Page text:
Review: Gravity

Benjamin Taylor 12 November 2013

Let’s get something out of the way: Gravity is in many ways a deeply flawed film. This is a blockbuster with enough factual inconsistencies to fill a Roland Emmerich manuscript, and dialogue that would make George Lucas blush. Exposition is laid on so thick at times that you wonder if Sandra Bullock’s contract specified a certain minimum number of lines (a phenomenon that I suggest henceforth be known as ‘Legolas Syndrome’).

What’s amazing about Alfonso Cuarón’s film is that it is so visually impressive, so taut and beautiful that I walked away not caring about any of those weaknesses. Gravity is a triumph of style over substance. Emmanuel Lubezki’s cinematography perfectly meshes the eerie void of space with some masterful and wildly kinetic set pieces.  The imagery, like the script itself, is hardly subtle, but it works- a scene where Bullock pulls a desperate first breath and curls up as if undergoing a reverse birth requires minimal thought to appreciate, but the symbolism is arresting enough that you won’t mind. The performances from Bullock and George Clooney are admirable given what they’re working with, and even the 3D is effectual rather than obtrusive.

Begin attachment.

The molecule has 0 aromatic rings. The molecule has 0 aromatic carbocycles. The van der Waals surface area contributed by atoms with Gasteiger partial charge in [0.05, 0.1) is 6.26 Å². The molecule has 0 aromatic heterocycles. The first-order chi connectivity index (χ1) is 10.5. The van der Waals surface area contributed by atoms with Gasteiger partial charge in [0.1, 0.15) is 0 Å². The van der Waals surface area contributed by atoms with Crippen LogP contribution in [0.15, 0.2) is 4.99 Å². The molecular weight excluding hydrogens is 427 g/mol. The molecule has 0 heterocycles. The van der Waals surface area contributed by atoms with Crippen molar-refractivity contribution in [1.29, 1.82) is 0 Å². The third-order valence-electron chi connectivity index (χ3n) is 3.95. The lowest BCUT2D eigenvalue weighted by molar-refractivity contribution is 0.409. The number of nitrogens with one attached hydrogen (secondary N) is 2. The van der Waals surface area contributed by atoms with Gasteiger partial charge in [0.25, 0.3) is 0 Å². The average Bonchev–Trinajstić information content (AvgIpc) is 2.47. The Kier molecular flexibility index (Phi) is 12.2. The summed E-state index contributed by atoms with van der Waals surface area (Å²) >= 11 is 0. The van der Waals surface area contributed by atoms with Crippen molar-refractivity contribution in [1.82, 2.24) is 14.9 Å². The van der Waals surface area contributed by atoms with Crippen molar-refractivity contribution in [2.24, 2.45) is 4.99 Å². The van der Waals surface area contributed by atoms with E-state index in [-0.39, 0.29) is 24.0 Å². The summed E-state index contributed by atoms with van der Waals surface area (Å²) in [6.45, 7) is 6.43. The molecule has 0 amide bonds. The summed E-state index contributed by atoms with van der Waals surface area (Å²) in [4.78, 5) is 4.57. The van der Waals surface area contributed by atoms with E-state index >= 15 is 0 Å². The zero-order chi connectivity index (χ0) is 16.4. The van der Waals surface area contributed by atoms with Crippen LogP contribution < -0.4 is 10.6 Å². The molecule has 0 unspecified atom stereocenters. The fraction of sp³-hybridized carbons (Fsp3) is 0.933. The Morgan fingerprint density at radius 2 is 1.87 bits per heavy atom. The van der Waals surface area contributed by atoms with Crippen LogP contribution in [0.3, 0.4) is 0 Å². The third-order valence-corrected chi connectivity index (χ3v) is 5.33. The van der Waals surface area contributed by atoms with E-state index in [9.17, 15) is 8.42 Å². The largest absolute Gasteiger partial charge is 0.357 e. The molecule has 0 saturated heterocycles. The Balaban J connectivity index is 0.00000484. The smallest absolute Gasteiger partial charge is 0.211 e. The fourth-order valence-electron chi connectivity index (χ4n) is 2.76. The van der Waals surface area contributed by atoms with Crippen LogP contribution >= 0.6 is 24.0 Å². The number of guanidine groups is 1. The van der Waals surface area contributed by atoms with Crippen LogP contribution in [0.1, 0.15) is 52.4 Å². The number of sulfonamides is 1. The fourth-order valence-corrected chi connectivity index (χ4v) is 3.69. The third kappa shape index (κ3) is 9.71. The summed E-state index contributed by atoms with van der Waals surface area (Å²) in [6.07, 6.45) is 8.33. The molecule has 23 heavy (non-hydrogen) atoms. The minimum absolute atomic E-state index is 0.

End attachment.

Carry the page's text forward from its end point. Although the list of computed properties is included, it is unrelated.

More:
I won’t go into the plot here, except to say that it’s fairly insubstantial and beside the point anyway: Gravity doesn’t want you to think; it wants you to immerse yourself in its action and its stunning imagery. Do yourself a favour and acquiesce.